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Demand Management


In any system incorporating batteries one of the major design goals is to maximise the time between charges. Battery design engineers try to achieve this goal by providing cells with the maximum possible capacity. The product design engineer however can play a major role in helping the battery charge to last longer by using power management schemes in their designs which reduce the current drain on the battery. Since a given charge can be made to last longer or to do more useful work, a consequential benefit is that for the same cycle life, the actual battery lifetime will also be extended.


In general power management schemes reduce the overall power consumption by supplying power only to parts of the circuit which have an immediate demand for it and slowing down, or switching off the power to, circuits which may be temporarily idle. This may be done progressively as in laptop computers or according to a preprogrammed sampling scheme which allows power on demand as in mobile phones.


Progressive Circuit Shut Down

This technique is used extensively in laptop computer designs. By sensing the keyboard activity the computer knows when the machine is idle. After set intervals of inactivity certain functions are switched off. A measure of user control over the length of the intervals is usually provided to enable the user to match the shut down scheme to his work pattern. The shorter the intervals the more power will be saved. The functions are usually restored immediately when the computer senses that the mouse or keyboard have been used again.


Shut Down Sequence

  • First the monitor or screen is switched off.
  • If there is still no activity the hard disks may be switched off.
  • Standby Mode is the next stage in the shut down. - This places the entire system in a low-power state by slowing down the clock speed and hence all the circuit functions. All the open applications remain in place and ready to restart on demand. This gives the benefit of getting right back to work when required without waiting for the computer to restart.
  • Hibernation is the last shut down stage which occurs when there has been no activity for a prolonged period. In this state all the contents of memory are first stored in a special file on the hard disk and then the central processing unit or the entire computer is switched off. When the computer is powered up again it must first reboot but everything will be restored exactly as it was left including programs and documents which may not have saved or closed.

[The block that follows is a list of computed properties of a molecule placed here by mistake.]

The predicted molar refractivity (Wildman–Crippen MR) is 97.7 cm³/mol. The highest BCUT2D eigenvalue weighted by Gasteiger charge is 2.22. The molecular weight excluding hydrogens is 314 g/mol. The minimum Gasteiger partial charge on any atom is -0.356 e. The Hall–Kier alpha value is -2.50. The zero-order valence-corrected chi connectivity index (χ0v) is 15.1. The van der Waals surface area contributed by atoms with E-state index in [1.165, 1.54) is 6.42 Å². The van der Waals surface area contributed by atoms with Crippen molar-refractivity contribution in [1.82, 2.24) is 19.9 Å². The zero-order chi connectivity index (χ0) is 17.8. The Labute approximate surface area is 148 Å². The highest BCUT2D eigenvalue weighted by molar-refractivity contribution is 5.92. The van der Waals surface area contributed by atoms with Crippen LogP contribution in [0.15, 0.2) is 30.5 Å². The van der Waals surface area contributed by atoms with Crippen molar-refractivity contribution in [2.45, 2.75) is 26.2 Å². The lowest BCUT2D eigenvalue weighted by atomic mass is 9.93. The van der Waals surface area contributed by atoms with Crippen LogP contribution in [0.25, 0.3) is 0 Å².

There are other things the computer user can do to preserve battery life. The most obvious one is to disconnect the battery when mains power is available. It is a pity laptop manufacturers don't provide a switch for this purpose. It usually requires removing the battery.

LCD screens are notoriously power hungry devices. Their appetite can however be reduced by turning down the brightness control.


PDAs, unlike laptop computers, have no hard drives.They can only store data in volatile memory and so can never be completely switched off. The power management circuitry must still supply keep-alive voltage to the sleeping processor and memory when the PDA is not in use, and it must do it at extremely low quiescent current.


Power On Demand

Mobile phones need to be switched on at all times to be able to receive calls, but they don't need to be transmitting unless there is some information to transmit. The receiver is a low power circuit processing low received signal levels, but the transmitter has to send out high power signals strong enough to reach the base station. The audio amplifier and display circuits also consume high power but are only needed during actual call. The following techniques are used to conserve power:-

  • The transmitter has to keep the base station informed about the location of the handset and to check if there are any incoming calls so it must send out regular signals to the base station to keep it updated .The transmitter is therefore only switched on for about half a millisecond every second (the exact period depends on the system design) to tell the base station where it is.
  • The audio, display and other feature circuits are switched to a low power sleep mode between calls. In response to the transmitter paging the base station, if there is an incoming call, a wake up circuit will turn on all of these functions again.
  • During a call, when it needs to transmit speech, it only uses power if there is information to be transmitted.
  • Automatic gain control ensures that, when it is transmitting, the communications link is maintained with just sufficient transmitter power consistent with acceptable signal quality.


Intelligent Energy Manager (IEM)

New developments in microprocessor and software technology recently announced by ARM enable dynamic tuning of the processor's operating voltage and frequency to match the processing workload. Reductions in the processor's energy consumption by up to 25% are claimed for applications using this technique, extending the battery life for portable systems.







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